[Note: when I say “some smart people”, I’m not referring specifically to the Wright brothers. As far as I know, mechanical flight was a concept created before their plane, they just happened to be the first to make it all work.]
Forget flapping. Anki is my airplane.
This is the kind of “kick sanity to the curb” goodness I love. My sanity especially get’s stabbed and left on the curbside to die after reading “Also Sprach Zarathustra”. Insane self-confidence for psychopaths.
The poor German guy who tried to fly with wings however ended up in a coffin.
The moral of the story is: most of the ‘insane’ people end up dead, maimed or scarred. Only one ends up the winner. Each of those dead people thought he or she was going to be that winner. But they didn’t.
Don’t knock sanity.
I’m not sure, but I think this whole comment rating system is getting a little out of hand. Like, this person (PB) just stated his/her interpretation of things, yet this comment is hidden due to poor ratings. I’m not sure why opinions that are unpopular should be hidden or marked as bad. Wasn’t Darwin’s opinion on nature unpopular? In fact, wasn’t the idea of AJATT originally unpopular?
I don’t know, I’m not about to lose any sleep on this, but still, it may be nice if the idea of changing the rating system was at least thought about.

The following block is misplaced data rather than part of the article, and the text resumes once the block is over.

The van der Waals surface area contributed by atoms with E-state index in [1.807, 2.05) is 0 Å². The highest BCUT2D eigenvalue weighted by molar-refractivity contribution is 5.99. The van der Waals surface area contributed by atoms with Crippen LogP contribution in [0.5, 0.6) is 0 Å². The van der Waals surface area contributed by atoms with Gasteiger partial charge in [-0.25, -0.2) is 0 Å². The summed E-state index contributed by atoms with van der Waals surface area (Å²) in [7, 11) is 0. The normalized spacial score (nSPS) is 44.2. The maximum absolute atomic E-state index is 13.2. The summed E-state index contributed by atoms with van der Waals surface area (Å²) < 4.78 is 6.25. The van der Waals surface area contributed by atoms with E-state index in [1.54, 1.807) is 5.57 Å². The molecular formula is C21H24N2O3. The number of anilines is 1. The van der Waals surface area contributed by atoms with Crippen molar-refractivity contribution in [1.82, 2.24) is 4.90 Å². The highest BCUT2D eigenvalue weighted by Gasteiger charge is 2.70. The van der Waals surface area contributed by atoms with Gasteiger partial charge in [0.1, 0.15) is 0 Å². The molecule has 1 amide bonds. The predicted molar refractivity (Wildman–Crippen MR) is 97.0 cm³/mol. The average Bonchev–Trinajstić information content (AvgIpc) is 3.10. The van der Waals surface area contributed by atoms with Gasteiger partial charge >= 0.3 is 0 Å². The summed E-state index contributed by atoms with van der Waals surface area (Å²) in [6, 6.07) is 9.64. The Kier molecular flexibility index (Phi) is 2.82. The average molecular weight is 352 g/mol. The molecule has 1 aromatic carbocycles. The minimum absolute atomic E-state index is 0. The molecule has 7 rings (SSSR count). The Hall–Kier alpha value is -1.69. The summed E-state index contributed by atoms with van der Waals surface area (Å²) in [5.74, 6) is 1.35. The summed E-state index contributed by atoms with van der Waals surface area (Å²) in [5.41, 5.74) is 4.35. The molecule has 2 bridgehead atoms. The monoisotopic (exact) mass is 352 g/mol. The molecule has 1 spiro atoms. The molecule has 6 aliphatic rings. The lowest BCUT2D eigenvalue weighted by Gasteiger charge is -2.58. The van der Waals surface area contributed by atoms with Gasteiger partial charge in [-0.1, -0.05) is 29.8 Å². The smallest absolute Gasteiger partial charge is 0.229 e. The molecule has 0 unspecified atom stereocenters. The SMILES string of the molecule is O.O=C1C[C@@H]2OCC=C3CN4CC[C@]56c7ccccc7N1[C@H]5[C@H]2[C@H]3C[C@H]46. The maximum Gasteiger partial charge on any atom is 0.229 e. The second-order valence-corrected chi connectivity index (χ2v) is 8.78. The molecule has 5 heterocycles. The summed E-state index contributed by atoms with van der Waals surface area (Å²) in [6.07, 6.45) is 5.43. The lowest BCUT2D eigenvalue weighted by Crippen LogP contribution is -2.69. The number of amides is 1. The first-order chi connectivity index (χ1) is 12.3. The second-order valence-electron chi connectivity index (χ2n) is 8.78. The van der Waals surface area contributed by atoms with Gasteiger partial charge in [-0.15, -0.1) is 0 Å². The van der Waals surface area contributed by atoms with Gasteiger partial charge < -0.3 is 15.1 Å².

Sometimes you show true flashes of brilliance. They may be just flashes, but if you string enough of them together you’ll end up with one helluva firework display!
Question that is unrelated to this post but i want to know nonetheless. For those people who have Ajatt Plus, does Khatz talk about his progress in cantonese? Like the if he’s making tweaks to his learning styles and things of that nature?
^ I’m pretty sure he’s relatively fluent in Cantonese by now. I seem to recall he posted something in late 2009 where he said he could understand virtually anything on Hong Kong TV.
Aha, here ya’ go: www.alljapaneseallthetime.com/blog/motivation-for-cynical-people
I really want to know about his Mandarin progress, though. As I once read one dude describe it, ‘Mandarin is more a super group of dialects than one language’ There’s not really a clear standard for Mandarin like most other languages, so I feel it will inevitably take him longer to reach a proficient level in.
Anyhew, a good post, Khatz. To remind us not to take ourselves too seriously. We’re just copying what countless number of others have done before us, not trying to blow up the Death Star.